Magical coldness powers; useful both in Kombat and when consuming cheap beer in your pajamas

I guess that’s pretty much everything I have to say about Icehouse.  As far as bottomshelf beers go, you could do a whole lot worse, but I wouldn’t leave Icehouse and cookies out for Santa unless you want to get AIDS for Christmas.  If on the other hand you’re alone on the holidays, give the gift of drinking and split a case of Icehouse with a homeless guy.  I guess if you do that you’ll still get AIDS for Christmas, but at least you did something charitable.  Merry Christmas everyone. 
I don't think he'd give you AIDS, but if you see a bum that look like this I'd walk the other way

I used to live by a guy in a wheelchair.  At least once a week I would see him wheeling himself home from the liquor store with a case of Icehouse in his lap.

Would you actually like to know more?  If you do don’t go to their official website. After you take the time to fill our your birth date there’s only a single page with a short ad for Icehouse.

Sunday, December 4, 2011

Bottomshelf Beer Reviews: Crazy Stallion Malt Liquor

When you hear the term “Crazy Stallion” you really can’t help but think about one of rock ’n’ roll’s all time most influential bands.  I’m speaking of course of The Wyld Stallyns.  I have it on good authority that The Wyld Stallions’ music will one day inspire a Utopian society.  If that never happens at the very least The Wyld Stallyns inspired my younger brother and I to play air guitar and yell “Wyld Stallyns!” a lot.  Hopefully Crazy Stallion Malt Liquor will inspire a similar reaction.

Paleface didn't give him a comic book
Crazy Stallion (Stallyn) Malt Liquor entered the market in March of 1992 as Crazy Horse Malt Liquor, deriving its name from Chief Crazy Horse (the guy that surrounded and destroyed George Armstrong Custard and his men in the Battle of Little Bighorn.)  This turned out to be a bad move on the part of the G. Heileman brewing company, because around that same time Americans began to notice the horrible conditions and deep social problems in the Native American community.  Rather than focusing on problems that were hard to fix (75%-80% unemployment; rampant alcoholism; poor education) we did the next best thing and took to the streets to protest Indian Mascots and certain episodes of Looney Tunes.  Thus the Political Correctness movement was born, and by the decade’s end racism was over and all social problems had magically disappeared.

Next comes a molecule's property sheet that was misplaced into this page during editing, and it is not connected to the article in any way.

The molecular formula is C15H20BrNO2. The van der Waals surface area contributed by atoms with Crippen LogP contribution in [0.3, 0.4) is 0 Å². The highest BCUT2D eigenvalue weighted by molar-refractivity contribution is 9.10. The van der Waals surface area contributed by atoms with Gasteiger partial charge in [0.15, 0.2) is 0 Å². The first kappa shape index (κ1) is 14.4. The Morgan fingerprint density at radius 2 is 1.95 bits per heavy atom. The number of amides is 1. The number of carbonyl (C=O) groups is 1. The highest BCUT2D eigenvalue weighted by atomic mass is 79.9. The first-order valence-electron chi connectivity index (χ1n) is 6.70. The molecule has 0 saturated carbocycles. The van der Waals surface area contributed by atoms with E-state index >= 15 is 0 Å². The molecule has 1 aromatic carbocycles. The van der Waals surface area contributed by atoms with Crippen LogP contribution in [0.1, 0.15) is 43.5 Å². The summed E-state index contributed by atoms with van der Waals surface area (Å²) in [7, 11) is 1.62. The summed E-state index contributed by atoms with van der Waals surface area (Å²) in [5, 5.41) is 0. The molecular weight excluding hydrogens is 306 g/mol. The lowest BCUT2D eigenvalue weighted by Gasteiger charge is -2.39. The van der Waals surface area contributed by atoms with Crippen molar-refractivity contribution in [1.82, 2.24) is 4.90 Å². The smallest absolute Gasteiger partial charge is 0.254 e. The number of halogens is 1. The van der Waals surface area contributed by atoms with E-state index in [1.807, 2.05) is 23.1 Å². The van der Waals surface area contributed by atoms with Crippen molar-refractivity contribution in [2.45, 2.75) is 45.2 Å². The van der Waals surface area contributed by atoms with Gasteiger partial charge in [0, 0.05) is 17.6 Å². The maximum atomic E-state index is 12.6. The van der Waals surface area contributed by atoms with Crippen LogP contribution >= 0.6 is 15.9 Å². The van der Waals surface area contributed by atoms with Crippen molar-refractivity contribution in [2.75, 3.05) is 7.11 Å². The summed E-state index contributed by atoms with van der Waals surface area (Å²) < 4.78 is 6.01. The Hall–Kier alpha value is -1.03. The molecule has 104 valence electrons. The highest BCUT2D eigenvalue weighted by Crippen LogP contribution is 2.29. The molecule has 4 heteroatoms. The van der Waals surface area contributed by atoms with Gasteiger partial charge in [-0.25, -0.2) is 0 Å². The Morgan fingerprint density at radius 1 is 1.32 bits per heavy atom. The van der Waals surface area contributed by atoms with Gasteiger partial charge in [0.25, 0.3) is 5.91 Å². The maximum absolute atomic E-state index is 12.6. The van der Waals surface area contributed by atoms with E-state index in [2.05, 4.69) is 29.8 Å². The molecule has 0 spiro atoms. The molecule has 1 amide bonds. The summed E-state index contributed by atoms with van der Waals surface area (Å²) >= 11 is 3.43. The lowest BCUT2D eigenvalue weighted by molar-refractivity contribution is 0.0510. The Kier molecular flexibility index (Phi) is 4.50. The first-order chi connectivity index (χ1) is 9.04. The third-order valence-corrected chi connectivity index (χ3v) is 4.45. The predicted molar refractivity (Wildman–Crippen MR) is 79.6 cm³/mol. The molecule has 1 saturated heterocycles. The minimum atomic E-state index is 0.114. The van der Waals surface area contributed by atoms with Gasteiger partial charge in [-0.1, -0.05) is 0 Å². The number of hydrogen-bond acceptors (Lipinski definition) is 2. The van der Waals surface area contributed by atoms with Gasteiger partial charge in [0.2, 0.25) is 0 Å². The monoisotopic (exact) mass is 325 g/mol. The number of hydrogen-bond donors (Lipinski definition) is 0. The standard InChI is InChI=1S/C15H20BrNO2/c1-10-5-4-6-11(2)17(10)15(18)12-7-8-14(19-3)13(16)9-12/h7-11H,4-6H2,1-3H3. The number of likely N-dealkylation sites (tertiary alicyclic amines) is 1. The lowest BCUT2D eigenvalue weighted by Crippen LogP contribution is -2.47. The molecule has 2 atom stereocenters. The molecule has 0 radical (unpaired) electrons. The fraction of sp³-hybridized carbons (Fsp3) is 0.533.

Ebony and ivory live together in perfect harmony...

In all fairness though, the people that sued G. Heileman were actual Sioux Indians, not cracker-ass college know-it-alls, and they legitimately objected to once again getting fucked in the ass by whitey.  Nine years later the Sioux Nation settled with Stroh’s (whom had previously bought G. Heileman) for (I am not making this up) 32 blankets, 32 twists of tobacco, 32 braids of sweet grass, seven thoroughbred horses, and an apology.  Talk about some Wild West shit.  It seems that everything I learned about “Injuns” from Three Stooges shorts and Encylopedia’s from the 1920’s was completely true.  I assume they became blood brothers to seal the deal.
"Those little red devils...They love toys."

Around the time Stroh’s smoked the peace pipe with the Indians I believe they sold Crazy Horse to someone else.  The whole situation is kind of confusing, and it’s not like they have an official website or anything to explain any of this shit.  All I do know is that Crazy Horse (Stallion/Stallyn) is currently brewed by the same people that make LaCrosse Lager, and at some point (or possibly even right now) the people that made Crazy Horse also made Arizona Ice Tea giving the cans and bottles a similar look.  It’s also apparent that at some point since 2001 the brewers of Crazy Horse Malt Liquor changed its name to Crazy Stallion to bury the hatchet (yuk yuk!) with the Sioux Nation.
I thought of a joke about burying a pork hatchet, but it kept coming out really crass